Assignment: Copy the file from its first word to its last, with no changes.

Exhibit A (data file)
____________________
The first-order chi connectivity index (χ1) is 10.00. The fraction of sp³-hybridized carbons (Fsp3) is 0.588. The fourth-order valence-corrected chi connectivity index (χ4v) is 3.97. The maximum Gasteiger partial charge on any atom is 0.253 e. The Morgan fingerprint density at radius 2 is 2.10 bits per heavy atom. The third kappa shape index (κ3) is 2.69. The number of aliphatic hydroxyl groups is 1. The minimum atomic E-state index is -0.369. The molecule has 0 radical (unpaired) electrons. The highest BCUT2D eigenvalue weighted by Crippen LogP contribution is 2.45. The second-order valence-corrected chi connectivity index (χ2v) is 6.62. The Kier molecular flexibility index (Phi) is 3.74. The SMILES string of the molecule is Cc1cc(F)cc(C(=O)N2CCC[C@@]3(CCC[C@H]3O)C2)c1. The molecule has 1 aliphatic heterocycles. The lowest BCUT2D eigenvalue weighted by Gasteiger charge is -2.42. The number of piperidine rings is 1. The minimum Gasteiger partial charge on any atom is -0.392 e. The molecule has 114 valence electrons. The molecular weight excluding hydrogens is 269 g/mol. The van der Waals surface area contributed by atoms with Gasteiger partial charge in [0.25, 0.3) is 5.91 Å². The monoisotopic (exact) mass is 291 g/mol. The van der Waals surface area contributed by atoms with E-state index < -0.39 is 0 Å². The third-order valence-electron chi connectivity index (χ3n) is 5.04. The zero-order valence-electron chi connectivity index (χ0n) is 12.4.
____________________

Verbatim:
The first-order chi connectivity index (χ1) is 10.00. The fraction of sp³-hybridized carbons (Fsp3) is 0.588. The fourth-order valence-corrected chi connectivity index (χ4v) is 3.97. The maximum Gasteiger partial charge on any atom is 0.253 e. The Morgan fingerprint density at radius 2 is 2.10 bits per heavy atom. The third kappa shape index (κ3) is 2.69. The number of aliphatic hydroxyl groups is 1. The minimum atomic E-state index is -0.369. The molecule has 0 radical (unpaired) electrons. The highest BCUT2D eigenvalue weighted by Crippen LogP contribution is 2.45. The second-order valence-corrected chi connectivity index (χ2v) is 6.62. The Kier molecular flexibility index (Phi) is 3.74. The SMILES string of the molecule is Cc1cc(F)cc(C(=O)N2CCC[C@@]3(CCC[C@H]3O)C2)c1. The molecule has 1 aliphatic heterocycles. The lowest BCUT2D eigenvalue weighted by Gasteiger charge is -2.42. The number of piperidine rings is 1. The minimum Gasteiger partial charge on any atom is -0.392 e. The molecule has 114 valence electrons. The molecular weight excluding hydrogens is 269 g/mol. The van der Waals surface area contributed by atoms with Gasteiger partial charge in [0.25, 0.3) is 5.91 Å². The monoisotopic (exact) mass is 291 g/mol. The van der Waals surface area contributed by atoms with E-state index < -0.39 is 0 Å². The third-order valence-electron chi connectivity index (χ3n) is 5.04. The zero-order valence-electron chi connectivity index (χ0n) is 12.4.